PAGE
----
Why do you write?

24/06/2015 Discussions, Writing 8

Why do you write?I write…

  • …because I’m good at it.

I’m not good at a lot of things: I can’t draw, for example, or paint, or make things, and I’m not great at Maths or Science. I can’t speak any other languages beside English and GCSE level German, I can’t play an instrument and I can’t do perfect make-up…but I can write. I can take words and fashion them into what I hope are half-decent sentences, and I can order them so that they have meaning. Sometimes it’s hard – really hard in fact – and I hate every single word that I painstakingly pour onto the page. But other times I read back my writing and think to myself ‘this isn’t half bad’. I never think it’s perfect (I don’t believe any writer ever does) but sometimes I think it’s OK, and that’s when all the hard work seems worth it.

  • …to create.

I’m a strong believer that everyone should have some form of creative expression in their life, and seen as I’m not very artistic or musically talented, writing is my chosen form.

To me there’s just something so fulfilling about having created something, and having created something that only you could create (if that makes sense?). No two writers will write the exact same piece of writing, even if set the same task or exercise, and that’s because it’s an expression of the self, and no two people are alike.

  • …to communicate.

As I’ve mentioned a few times on this blog, I’m quite shy, so it’s fair to say that verbal communication isn’t my strong suit. In conversations I often feel as if I don’t have enough time to think about what I want to say next, so I usually end up saying something stupid or boring (and then have to mentally beat myself up for hours afterwards!). Writing, however, offers a form of communication that gives you time to think and put into words what you mean, instead of it coming out garbled.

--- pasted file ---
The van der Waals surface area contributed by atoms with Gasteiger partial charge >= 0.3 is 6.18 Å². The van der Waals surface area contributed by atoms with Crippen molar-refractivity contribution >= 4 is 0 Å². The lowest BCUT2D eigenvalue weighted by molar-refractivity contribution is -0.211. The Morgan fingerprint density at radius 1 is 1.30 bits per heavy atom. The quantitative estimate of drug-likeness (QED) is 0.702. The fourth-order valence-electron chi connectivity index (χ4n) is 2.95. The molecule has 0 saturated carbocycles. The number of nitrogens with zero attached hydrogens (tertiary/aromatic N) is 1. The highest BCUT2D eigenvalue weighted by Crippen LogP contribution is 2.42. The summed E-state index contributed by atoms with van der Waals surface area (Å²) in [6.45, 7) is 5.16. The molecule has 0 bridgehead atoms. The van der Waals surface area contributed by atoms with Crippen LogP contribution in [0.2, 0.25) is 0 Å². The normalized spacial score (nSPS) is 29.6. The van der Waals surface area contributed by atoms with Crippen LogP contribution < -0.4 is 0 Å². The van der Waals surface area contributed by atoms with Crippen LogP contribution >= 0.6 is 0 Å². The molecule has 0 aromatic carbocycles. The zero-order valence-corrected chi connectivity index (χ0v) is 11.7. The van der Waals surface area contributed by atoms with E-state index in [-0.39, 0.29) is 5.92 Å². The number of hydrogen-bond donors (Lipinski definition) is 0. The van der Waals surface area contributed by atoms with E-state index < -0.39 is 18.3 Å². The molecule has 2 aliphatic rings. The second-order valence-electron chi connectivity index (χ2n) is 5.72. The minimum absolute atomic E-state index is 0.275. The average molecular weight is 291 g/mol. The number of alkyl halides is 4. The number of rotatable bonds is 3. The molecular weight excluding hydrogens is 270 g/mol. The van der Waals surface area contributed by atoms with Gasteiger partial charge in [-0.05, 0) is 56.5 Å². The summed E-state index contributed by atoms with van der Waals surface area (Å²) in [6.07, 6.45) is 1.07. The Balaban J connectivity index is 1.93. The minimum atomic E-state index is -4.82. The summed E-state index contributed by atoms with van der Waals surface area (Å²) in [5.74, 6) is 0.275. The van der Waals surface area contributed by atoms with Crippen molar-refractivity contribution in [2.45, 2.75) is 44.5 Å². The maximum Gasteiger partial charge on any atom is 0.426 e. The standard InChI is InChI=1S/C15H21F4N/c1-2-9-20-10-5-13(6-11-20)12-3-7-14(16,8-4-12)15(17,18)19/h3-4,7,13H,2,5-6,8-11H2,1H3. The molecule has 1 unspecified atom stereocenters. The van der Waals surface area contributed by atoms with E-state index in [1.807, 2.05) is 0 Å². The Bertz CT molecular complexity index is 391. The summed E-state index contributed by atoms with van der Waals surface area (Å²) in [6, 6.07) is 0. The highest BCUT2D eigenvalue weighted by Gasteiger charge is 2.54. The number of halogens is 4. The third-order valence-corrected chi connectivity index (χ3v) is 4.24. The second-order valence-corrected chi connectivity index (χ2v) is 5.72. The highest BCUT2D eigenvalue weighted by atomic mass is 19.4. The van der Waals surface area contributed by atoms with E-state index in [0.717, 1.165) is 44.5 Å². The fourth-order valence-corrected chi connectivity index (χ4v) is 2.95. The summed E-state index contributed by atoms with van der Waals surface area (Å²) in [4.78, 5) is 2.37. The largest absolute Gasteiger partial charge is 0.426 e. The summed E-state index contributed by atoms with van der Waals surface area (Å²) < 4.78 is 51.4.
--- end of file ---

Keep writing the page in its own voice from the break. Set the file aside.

Yes, this does mean that writing is a constructed form of communication, in that it has been crafted by the writer, but that doesn’t make it any less authentic. In fact in many ways I think it makes it more authentic. Writing is a form of communication removed from social inhibitions and conventions and so can often be a truer expression of the self (even if what you’re writing is fictional).

  • …to escape.

Much like reading, writing can be a form of escapism. You can say anything, be anyone, go anywhere (even places that don’t exist), create worlds, destroy them, fall in love, break up, travel the world, or even the galaxy…the possibilities are literally endless. As long as you can imagine it, it can happen.